Fowler’s Assange biography not really so bad

A couple weeks ago I wrote that Andrew Fowler’s biography of WikiLeaks’ Julian Assange, The Most Dangerous Man in the World, was failing to impress. I persisted reading, however, and things got better.

My main gripe then was that just 41 pages into the narrative I was getting the distinct impression that Melbourne University Press hadn’t assigned an editor who had the faintest grasp of internet technology, history and culture. I listed a bunch of what, to me, were glaring errors.

However once we get past Assange’s earlier hacker life and into more recent material, which is more about interpersonal relationships and international politics, the book is significantly stronger. Indeed, The Most Dangerous Man in the World does a good job of tying together the various threads of the Assange and WikiLeaks stories, and even buries on page 217 an important revelation — if it is a revelation.

I have been reliably told that ASIO played an active part in the investigation into Assange, trawling through his life and activities in Australia. But what must be just as worrying for him, and has also never been revealed before, is the fact that the inquiry also included officers from ASIS, Australia’s overseas intelligence agency, which has strong links with the US.

Personally I’m not surprised by that news one bit. That’s just the intelligence organisations doing their jobs of investigating perceived threats to national security, as should be expected. But given how some folks get all frothed up whenever they discover that spooks are involved, I’m wondering why this wasn’t given more prominence.

The book still has some curious wording, such as on page 147 where WikiLeaks is described as “a child of the anarchic blogosphere”. I’m not sure that’s the right heritage to stress and, as I wrote before, Robert Manne’s free-to-read essay in The Monthly does a much better job of capturing Assange’s and WikiLeaks’ cypherpunk roots. On page 165 there’s a reference to “what’s known as the DefCon conference”, as if there’s some doubt as to the name of one of the longest-running and most-respected hacker events on the planet. And there’s still plenty of that sloppy editing I referred to, such as the Chaos Computer Club being explained twice.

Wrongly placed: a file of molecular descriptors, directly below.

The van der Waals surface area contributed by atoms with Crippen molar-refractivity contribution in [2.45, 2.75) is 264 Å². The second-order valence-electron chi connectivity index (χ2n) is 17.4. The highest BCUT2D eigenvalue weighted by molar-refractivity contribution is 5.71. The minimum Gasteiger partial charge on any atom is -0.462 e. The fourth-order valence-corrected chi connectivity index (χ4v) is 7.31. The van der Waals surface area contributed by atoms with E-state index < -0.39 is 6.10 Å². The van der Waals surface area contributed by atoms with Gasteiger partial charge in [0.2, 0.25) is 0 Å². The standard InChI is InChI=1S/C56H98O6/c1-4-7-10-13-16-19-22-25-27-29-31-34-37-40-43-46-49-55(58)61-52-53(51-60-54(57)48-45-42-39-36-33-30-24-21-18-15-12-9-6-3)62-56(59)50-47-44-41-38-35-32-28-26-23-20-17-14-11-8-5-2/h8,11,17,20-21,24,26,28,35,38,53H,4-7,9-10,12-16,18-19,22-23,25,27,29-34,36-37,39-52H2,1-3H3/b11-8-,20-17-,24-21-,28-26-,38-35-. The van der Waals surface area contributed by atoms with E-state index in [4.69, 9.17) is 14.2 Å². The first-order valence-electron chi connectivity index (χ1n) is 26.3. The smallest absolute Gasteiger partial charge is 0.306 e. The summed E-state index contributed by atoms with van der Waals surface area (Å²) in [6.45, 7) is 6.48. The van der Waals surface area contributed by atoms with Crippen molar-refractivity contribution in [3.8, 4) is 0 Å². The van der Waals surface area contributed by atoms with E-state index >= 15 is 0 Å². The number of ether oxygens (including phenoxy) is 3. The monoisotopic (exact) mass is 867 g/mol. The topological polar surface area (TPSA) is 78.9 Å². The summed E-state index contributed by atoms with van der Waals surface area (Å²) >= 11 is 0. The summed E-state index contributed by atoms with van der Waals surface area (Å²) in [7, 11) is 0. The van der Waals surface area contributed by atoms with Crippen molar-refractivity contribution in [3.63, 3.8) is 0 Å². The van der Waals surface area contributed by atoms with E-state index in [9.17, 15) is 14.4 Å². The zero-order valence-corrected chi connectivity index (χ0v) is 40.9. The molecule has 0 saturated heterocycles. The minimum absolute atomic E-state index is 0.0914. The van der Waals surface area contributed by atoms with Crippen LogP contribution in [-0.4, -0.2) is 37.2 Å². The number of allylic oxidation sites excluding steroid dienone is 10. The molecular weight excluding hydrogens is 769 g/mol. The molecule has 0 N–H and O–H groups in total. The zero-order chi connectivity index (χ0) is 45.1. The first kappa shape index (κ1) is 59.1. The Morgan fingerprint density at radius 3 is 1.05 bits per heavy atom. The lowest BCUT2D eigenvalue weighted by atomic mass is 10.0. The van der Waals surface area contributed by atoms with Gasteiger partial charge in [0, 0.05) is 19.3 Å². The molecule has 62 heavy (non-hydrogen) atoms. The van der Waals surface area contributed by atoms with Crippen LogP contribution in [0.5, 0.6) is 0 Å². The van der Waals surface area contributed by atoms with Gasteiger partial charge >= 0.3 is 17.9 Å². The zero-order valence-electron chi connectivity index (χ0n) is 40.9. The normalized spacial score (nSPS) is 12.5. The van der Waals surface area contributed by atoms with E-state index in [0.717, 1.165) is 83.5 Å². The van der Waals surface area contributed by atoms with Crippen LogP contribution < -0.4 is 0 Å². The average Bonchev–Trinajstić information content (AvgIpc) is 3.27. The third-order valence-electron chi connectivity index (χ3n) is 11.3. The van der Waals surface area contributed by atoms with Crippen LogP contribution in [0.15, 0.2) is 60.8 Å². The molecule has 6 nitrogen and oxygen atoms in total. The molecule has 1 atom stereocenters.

Nevertheless, reading The Most Dangerous Man in the World will give you the core narratives. Just be aware that the technical and cultural descriptions are wobbly, and use it to get the timelines straight in your head.

Fowler’s Assange biography is failing to impress

Warning! I bought Andrew Fowler’s biography of WikiLeaks front man Julian Assange, The Most Dangerous Man in the World, ‘cos it’s a bestseller with good reviews. But just 41 pages in, I’m feeling like I’ve done my dough.

If I’m paying money for a book — especially when it’s written by someone billed as an “award-winning investigative journalist” and published by a prestigious imprint like Melbourne University Press — I have two basic but very simple requirements. The book should tell me more than I already know. And it shouldn’t tell me things I know to be wrong.